That is why when you got pregnant I was begging you to come home. I did not want you and my grandchild to suffer out there the way I suffered. I do not have much, but at least here you would have been assured of the basic needs. And I wanted you to be free to look for a proper job. But I am glad Bruce has been taking care of you, although now the situation has become complicated.”

“I have been a good brother, taking care of my sister,” Bruce jokes and they all manage to laugh.

“The only problem is that you put your sister the family way, not once, not twice but thrice. You are a hero bro,” Damaris quips amidst more laughter. “But seriously mother, what are we going to do now? Don’t tell me that Bruce and I have to break up because I don’t want that. And even if we break up, it will not change the fact that he is the father of my children.”

“I really don’t know what to say, child. I am just as stunned as you are. I think we will pray and God will give us directions on what we should do. But before that I have to sincerely apologize to both of you for my role in all this. If I had told Damaris the truth about her heritage, maybe she would have been more careful.”

“I really doubt it mother,” Bruce says. “I don’t think we looked into each other’s family tree before we started messing around, so I don’t think anything would have changed even if she had known that her father was still alive. I certainly wouldn’t have believed that my father has a child out of wedlock, so don’t be too hard on yourself. I come from what people would call a “proper” family. My father is a church elder, my mother is the chairlady of the woman’s guild. I was a youth leader as a teen. Which is actually why I have taken this long to come out and meet the family. I was embarrassed because everyone thought I was this holy young man who would never get involved in premarital sex. I am also surprised at myself. But I met Damaris, I fell in love and stuff just happened.”

“You have done by far much better than your father, son,” Anne says kindly. “At least you did not abandon Damaris even though you were also a student when she became pregnant.”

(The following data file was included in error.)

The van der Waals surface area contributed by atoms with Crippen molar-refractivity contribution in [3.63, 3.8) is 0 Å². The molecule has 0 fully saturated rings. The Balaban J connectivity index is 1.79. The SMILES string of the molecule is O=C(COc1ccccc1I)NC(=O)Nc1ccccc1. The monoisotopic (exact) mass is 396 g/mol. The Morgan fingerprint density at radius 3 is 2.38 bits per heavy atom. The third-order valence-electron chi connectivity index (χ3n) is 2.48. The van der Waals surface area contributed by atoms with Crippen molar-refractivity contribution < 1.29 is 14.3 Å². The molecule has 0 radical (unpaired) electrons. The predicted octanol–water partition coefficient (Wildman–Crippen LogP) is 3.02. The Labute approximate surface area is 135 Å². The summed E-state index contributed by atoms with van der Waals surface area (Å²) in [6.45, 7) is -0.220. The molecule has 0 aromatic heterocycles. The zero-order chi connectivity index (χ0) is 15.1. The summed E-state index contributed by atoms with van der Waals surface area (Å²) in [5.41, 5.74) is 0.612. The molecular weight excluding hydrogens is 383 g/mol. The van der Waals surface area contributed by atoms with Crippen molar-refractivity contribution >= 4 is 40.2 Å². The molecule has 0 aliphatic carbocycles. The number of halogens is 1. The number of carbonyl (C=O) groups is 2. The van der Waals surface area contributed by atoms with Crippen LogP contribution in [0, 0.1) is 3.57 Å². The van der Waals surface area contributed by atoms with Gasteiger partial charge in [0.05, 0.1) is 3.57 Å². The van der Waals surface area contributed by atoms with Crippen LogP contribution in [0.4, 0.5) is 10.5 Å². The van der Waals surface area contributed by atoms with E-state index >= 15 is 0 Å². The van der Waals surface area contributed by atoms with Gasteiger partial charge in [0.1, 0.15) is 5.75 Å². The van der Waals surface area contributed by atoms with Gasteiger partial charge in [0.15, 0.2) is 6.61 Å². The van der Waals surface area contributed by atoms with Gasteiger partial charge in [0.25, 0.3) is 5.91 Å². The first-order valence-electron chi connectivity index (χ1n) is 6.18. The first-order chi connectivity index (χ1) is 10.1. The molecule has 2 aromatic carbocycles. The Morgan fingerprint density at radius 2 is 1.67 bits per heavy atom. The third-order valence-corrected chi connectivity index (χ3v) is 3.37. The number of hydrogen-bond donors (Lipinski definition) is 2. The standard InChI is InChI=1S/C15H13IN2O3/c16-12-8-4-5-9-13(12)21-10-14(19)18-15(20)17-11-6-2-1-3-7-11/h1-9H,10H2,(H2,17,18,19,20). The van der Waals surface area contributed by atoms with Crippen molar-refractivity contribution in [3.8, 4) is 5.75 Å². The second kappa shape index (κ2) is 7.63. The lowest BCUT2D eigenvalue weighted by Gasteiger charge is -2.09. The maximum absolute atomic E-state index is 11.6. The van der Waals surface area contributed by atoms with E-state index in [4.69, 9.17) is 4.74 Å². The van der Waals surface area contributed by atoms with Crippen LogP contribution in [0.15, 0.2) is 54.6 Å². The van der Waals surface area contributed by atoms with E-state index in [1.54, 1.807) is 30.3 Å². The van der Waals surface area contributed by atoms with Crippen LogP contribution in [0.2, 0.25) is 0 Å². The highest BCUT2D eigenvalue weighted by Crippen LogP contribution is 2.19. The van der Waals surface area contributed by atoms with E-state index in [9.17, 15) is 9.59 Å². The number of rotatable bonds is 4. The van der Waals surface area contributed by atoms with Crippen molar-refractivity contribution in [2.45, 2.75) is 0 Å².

“You know the worst part of what my father did is that I think he was playing both you and my mother. Damaris and I are roughly the same age so I guess he was sleeping with both you and my mother. And since I don’t think there was a premarital sex scandal involving my parents, their wedding must have been quickly arranged when they discovered that my mother was pregnant. Anyway, my point is, we also brought this upon ourselves. I should have come to see you before I started doing unholy things with your daughter. That is what a good Christian would have done. But I got carried away by the passions of the world and here were are, thick in a mess.”

“I am sure God will show us the path to take, my boy,” Anne says kindly.

“Thank you mother. I think I will go home right away and have this conversation with my father. We intended to stay at a hotel overnight and return to Kisumu tomorrow. You can help Damaris and the kids find a place to spend the night because I have to go to Murang’a alone…”

“It is okay my son. This is their home as well. They can spend the night with me if that is okay with you.”

“That is fine mother. We just didn’t want to bother you.”

“It’s not a bother at all. I am more than happy to spend some time with them.”

“Thank you mother. I guess I have to leave now. I will see you all tomorrow, God willing.”

“Have a safe journey, and may God give you wisdom and insights as you talk to your parents.”

Bruce leaves the house, and it is only when he gets down to the street that he realizes that he doesn’t have a car. His car is still parked at his house in Kisumu. He considers getting a taxi, but using a taxi to get to Murang’a might be too expensive. On the other hand, if he decides to use public means, he will probably get to Murang’a tomorrow. Using public transport means getting into a matatu here and waiting for it to fill up, going to the CBD and getting into another matatu, which he also has to wait to fill up before the journey to Murang’a begins. He is just about to go back to Anne to ask her where he can rent a car when another idea occurs to him. He sees a pickup truck with “ask for transport” sign parked near a petrol station. He negotiates with the driver and the man agrees to take him to Ruiru. In fact, the man is happy that there are no goods to be loaded and offloaded at the destination. He assures Bruce, who has never lived in the city, that they will get to Ruiru without passing through the CBD. Bruce realizes that this is actually a better idea than a rental car; he would have seriously gotten lost in the streets of Nairobi if he had decided to drive himself. Bruce intends to get a Murang’a bound matatu at Ruiru.

Once the pickup starts moving, Bruce leans back on the seat and closes his eyes. He is happy that the driver is not one of the talkative types, because right now he needs to think. His conversation with his father will not be pleasant, that is a fact. Bruce has always idolized his father; in Bruce’s eyes, Harold has always seen as the paragon of virtue. How then could such a man have done such a vile thing?

To be continued on Wednesday